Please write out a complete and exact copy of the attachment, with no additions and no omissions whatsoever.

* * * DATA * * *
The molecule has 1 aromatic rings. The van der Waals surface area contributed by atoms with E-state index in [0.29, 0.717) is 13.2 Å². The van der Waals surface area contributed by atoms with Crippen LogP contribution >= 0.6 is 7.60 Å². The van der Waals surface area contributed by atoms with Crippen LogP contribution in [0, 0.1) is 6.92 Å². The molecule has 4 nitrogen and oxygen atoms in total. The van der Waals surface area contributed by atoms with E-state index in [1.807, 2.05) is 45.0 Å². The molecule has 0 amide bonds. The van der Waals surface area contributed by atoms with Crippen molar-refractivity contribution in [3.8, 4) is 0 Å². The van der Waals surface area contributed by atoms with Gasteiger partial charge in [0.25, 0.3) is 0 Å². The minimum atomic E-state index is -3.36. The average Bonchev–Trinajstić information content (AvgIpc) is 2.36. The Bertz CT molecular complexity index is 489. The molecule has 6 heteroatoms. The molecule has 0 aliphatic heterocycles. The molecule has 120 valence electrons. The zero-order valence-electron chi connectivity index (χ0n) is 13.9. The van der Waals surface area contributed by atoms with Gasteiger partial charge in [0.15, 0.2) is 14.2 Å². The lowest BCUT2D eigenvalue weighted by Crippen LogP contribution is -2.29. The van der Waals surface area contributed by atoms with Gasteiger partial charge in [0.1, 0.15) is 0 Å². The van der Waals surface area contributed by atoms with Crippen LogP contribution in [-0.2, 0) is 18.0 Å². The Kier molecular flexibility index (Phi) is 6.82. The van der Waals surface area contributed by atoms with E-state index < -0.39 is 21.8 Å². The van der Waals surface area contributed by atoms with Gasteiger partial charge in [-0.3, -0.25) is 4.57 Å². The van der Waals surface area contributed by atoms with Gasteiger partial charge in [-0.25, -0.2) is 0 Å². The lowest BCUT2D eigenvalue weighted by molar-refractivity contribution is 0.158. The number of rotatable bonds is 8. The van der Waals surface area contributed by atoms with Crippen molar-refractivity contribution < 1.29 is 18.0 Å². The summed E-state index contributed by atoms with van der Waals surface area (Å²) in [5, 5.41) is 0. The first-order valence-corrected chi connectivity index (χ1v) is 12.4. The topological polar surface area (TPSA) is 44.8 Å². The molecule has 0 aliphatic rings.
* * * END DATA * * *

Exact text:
The molecule has 1 aromatic rings. The van der Waals surface area contributed by atoms with E-state index in [0.29, 0.717) is 13.2 Å². The van der Waals surface area contributed by atoms with Crippen LogP contribution >= 0.6 is 7.60 Å². The van der Waals surface area contributed by atoms with Crippen LogP contribution in [0, 0.1) is 6.92 Å². The molecule has 4 nitrogen and oxygen atoms in total. The van der Waals surface area contributed by atoms with E-state index in [1.807, 2.05) is 45.0 Å². The molecule has 0 amide bonds. The van der Waals surface area contributed by atoms with Crippen molar-refractivity contribution in [3.8, 4) is 0 Å². The van der Waals surface area contributed by atoms with Gasteiger partial charge in [0.25, 0.3) is 0 Å². The minimum atomic E-state index is -3.36. The average Bonchev–Trinajstić information content (AvgIpc) is 2.36. The Bertz CT molecular complexity index is 489. The molecule has 6 heteroatoms. The molecule has 0 aliphatic heterocycles. The molecule has 120 valence electrons. The zero-order valence-electron chi connectivity index (χ0n) is 13.9. The van der Waals surface area contributed by atoms with Gasteiger partial charge in [0.15, 0.2) is 14.2 Å². The lowest BCUT2D eigenvalue weighted by Crippen LogP contribution is -2.29. The van der Waals surface area contributed by atoms with Gasteiger partial charge in [0.1, 0.15) is 0 Å². The van der Waals surface area contributed by atoms with Crippen LogP contribution in [-0.2, 0) is 18.0 Å². The Kier molecular flexibility index (Phi) is 6.82. The van der Waals surface area contributed by atoms with E-state index < -0.39 is 21.8 Å². The van der Waals surface area contributed by atoms with Gasteiger partial charge in [-0.3, -0.25) is 4.57 Å². The van der Waals surface area contributed by atoms with Gasteiger partial charge in [-0.25, -0.2) is 0 Å². The lowest BCUT2D eigenvalue weighted by molar-refractivity contribution is 0.158. The number of rotatable bonds is 8. The van der Waals surface area contributed by atoms with Crippen molar-refractivity contribution < 1.29 is 18.0 Å². The summed E-state index contributed by atoms with van der Waals surface area (Å²) in [5, 5.41) is 0. The first-order valence-corrected chi connectivity index (χ1v) is 12.4. The topological polar surface area (TPSA) is 44.8 Å². The molecule has 0 aliphatic rings.